Photo credit: International Fencing Federation, Junior and Cadet World Championships, Plovdiv, Bulgaria, April 2014.

Surfing the Internet isn’t always the most productive pastime, but once in a while it does pay off. I ran across another blog of a fencer, Jacqueline Kory, who is a graduate student at the MIT Media Lab in the Personal Robots Group. Her research focuses on educational technologies. MIT has a varsity fencing team for both men and women and competes in the intercollegiate Northeast Fencing Conference.

One of Kory’s posts, “How learning to fence also taught me about life, the universe, and everything” sums up nicely what she gained personally by learning how to fence. If you are a parent curious about your child’s interest in fencing, I hope that you read her post closely. The “soft” skills that she gained are valuable not only on the strip, but also in all ventures in every day life. Coaches can teach fencing techniques and train fencers for endurance and agility in order to make better athletes. However, there are some intangible gains that every coach hopes their fencers will achieve.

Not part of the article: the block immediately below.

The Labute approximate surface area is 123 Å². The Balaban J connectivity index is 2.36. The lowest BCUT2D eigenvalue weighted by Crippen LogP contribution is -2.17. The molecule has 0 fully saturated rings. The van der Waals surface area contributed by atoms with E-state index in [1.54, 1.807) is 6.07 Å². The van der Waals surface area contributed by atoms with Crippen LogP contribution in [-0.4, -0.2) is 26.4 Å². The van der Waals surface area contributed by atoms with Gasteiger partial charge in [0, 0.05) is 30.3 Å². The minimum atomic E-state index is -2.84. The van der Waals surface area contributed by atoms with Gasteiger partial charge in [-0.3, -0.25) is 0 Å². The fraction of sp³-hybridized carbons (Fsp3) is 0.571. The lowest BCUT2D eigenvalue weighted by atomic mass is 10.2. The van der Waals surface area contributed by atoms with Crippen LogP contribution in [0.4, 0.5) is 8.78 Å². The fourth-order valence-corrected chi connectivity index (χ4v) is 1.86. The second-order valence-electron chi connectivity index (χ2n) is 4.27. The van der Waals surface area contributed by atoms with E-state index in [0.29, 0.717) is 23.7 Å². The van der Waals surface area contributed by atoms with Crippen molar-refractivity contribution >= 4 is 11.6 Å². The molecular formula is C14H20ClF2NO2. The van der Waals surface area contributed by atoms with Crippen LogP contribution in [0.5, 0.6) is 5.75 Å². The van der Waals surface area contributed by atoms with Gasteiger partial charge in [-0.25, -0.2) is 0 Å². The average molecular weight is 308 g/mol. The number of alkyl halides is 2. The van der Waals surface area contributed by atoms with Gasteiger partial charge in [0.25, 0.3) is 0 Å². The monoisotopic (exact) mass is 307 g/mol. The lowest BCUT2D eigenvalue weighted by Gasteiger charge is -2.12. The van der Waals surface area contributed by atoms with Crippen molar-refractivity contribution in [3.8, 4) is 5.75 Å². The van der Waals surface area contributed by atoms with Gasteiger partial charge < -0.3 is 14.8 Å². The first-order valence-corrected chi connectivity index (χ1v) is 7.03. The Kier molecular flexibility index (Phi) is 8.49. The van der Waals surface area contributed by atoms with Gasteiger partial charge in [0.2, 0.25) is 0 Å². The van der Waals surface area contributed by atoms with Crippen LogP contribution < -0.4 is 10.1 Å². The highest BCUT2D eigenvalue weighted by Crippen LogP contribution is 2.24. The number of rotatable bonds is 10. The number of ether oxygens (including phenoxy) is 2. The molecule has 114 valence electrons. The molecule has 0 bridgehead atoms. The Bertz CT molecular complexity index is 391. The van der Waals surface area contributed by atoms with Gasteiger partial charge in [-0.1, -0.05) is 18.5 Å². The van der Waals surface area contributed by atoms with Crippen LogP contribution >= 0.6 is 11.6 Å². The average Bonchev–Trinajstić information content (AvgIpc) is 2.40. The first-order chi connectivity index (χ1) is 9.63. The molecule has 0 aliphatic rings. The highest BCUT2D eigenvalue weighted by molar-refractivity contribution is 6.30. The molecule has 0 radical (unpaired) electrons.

Read Jacqueline Kory’s post: How learning to fence also taught me about life, the universe, and everything.

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